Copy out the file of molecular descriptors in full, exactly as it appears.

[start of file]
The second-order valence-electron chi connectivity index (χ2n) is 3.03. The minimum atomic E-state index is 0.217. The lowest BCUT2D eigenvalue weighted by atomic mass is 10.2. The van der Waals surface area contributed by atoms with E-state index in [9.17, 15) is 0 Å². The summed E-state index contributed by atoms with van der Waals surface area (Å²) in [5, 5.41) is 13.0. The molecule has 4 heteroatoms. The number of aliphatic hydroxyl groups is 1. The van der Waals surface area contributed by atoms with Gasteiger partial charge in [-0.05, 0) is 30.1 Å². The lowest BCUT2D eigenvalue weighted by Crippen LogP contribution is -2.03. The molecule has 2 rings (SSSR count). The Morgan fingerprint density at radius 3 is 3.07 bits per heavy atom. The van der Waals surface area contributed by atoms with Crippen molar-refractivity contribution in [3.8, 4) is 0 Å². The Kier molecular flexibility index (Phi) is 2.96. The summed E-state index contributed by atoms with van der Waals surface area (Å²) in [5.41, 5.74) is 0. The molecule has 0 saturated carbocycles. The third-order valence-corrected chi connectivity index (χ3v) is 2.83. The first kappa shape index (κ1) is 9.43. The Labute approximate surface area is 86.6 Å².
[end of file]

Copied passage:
The second-order valence-electron chi connectivity index (χ2n) is 3.03. The minimum atomic E-state index is 0.217. The lowest BCUT2D eigenvalue weighted by atomic mass is 10.2. The van der Waals surface area contributed by atoms with E-state index in [9.17, 15) is 0 Å². The summed E-state index contributed by atoms with van der Waals surface area (Å²) in [5, 5.41) is 13.0. The molecule has 4 heteroatoms. The number of aliphatic hydroxyl groups is 1. The van der Waals surface area contributed by atoms with Gasteiger partial charge in [-0.05, 0) is 30.1 Å². The lowest BCUT2D eigenvalue weighted by Crippen LogP contribution is -2.03. The molecule has 2 rings (SSSR count). The Morgan fingerprint density at radius 3 is 3.07 bits per heavy atom. The van der Waals surface area contributed by atoms with Crippen molar-refractivity contribution in [3.8, 4) is 0 Å². The Kier molecular flexibility index (Phi) is 2.96. The summed E-state index contributed by atoms with van der Waals surface area (Å²) in [5.41, 5.74) is 0. The molecule has 0 saturated carbocycles. The third-order valence-corrected chi connectivity index (χ3v) is 2.83. The first kappa shape index (κ1) is 9.43. The Labute approximate surface area is 86.6 Å².